As we told you earlier, today is the 35th anniversary of a momentous day in U.S. history: the day Ronald Reagan was sworn in as the 40th president of the United States and the day 52 hostages were released from 444 days of captivity in Tehran, Iran.
A late night ABC News update on the hostage crisis anchored by Ted Koppel which began in 1979, would eventually become Nightline and would remain on the air through the crisis, and long past it. We reached out to former ABC, NBC and CNN producer and executive David Bohrman, who was one of the original producers of Nightline. He gave us this brief oral history of this day, January 20, 1981.
After the hostages were taken in late 1979 ABC News president Roone Arledge made the brilliant and crazy statement that ABC News would be on every night until the crisis was resolved. I was working at the CBS station in Los Angeles at the time. Well, it turned out that there was an audience and the hostage crisis went on and on and ABC’s special events unit was getting spread thin. So they decided to create a new program. I was hired for that and started at ABC on March 17, 1980 and worked on the last week of what was called “America Held Hostage” — every night at 11:30. Nightline debuted March 24, 1980. The executive producer was Bill Lord.
What few remember is that the program was only 20 minutes long and only Monday through Thursday. ABC entertainment had the friday timeslot.
As for the hostage release, since special events was so spread out covering the inauguration, I got a “battlefield promotion” and was not only senior producer of ABC’s hostage release coverage, but ran the primary New York control room for that Nightline show on Inauguration night. The “hostage group” at ABC News was on duty for days and days, preparing for the hoped-for release, figuring out how to establish communications with Algiers where the hostages landed first and how to track the flights, all the while the Carter administration was in nonstop negotiations to gain the release. It happened moments after Pres. Reagan was sworn in.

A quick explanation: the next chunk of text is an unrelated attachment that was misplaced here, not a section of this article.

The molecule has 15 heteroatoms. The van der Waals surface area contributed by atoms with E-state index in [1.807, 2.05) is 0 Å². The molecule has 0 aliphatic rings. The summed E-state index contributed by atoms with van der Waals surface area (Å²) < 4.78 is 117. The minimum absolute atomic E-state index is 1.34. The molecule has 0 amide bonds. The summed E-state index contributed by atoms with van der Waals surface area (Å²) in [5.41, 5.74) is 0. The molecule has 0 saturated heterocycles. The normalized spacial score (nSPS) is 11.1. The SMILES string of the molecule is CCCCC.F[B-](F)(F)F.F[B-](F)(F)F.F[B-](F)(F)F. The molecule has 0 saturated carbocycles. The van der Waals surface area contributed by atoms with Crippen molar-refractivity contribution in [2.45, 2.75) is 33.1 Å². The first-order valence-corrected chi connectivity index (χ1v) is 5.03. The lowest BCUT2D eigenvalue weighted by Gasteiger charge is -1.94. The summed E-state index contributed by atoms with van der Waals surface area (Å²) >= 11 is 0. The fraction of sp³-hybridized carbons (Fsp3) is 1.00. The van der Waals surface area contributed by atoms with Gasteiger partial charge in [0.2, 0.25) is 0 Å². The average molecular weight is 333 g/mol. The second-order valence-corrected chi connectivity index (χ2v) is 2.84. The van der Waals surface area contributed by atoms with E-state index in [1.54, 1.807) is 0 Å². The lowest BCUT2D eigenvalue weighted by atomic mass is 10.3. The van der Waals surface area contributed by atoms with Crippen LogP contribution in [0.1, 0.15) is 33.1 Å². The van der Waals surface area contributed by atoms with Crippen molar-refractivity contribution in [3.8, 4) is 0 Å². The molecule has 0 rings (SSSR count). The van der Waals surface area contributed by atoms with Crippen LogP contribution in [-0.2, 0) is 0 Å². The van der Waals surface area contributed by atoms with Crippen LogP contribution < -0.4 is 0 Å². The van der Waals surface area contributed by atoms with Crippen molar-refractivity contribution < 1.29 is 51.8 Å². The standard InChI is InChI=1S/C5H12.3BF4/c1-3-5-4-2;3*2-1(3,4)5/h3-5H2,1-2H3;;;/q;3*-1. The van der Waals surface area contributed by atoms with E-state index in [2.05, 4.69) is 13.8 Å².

This is the actual schematic of the various signal paths and how the audio would work on that day. The handwriting is mostly mine, and some was from Jeff Gralnick, before the days of computers. We color-coded the circuits, something I continued to do for the next 35 years!
I officially became the New York senior producer of Nightline not long thereafter. The Washington senior producer was Stu Schwartz, the father of CNN correspondent Dana Bash.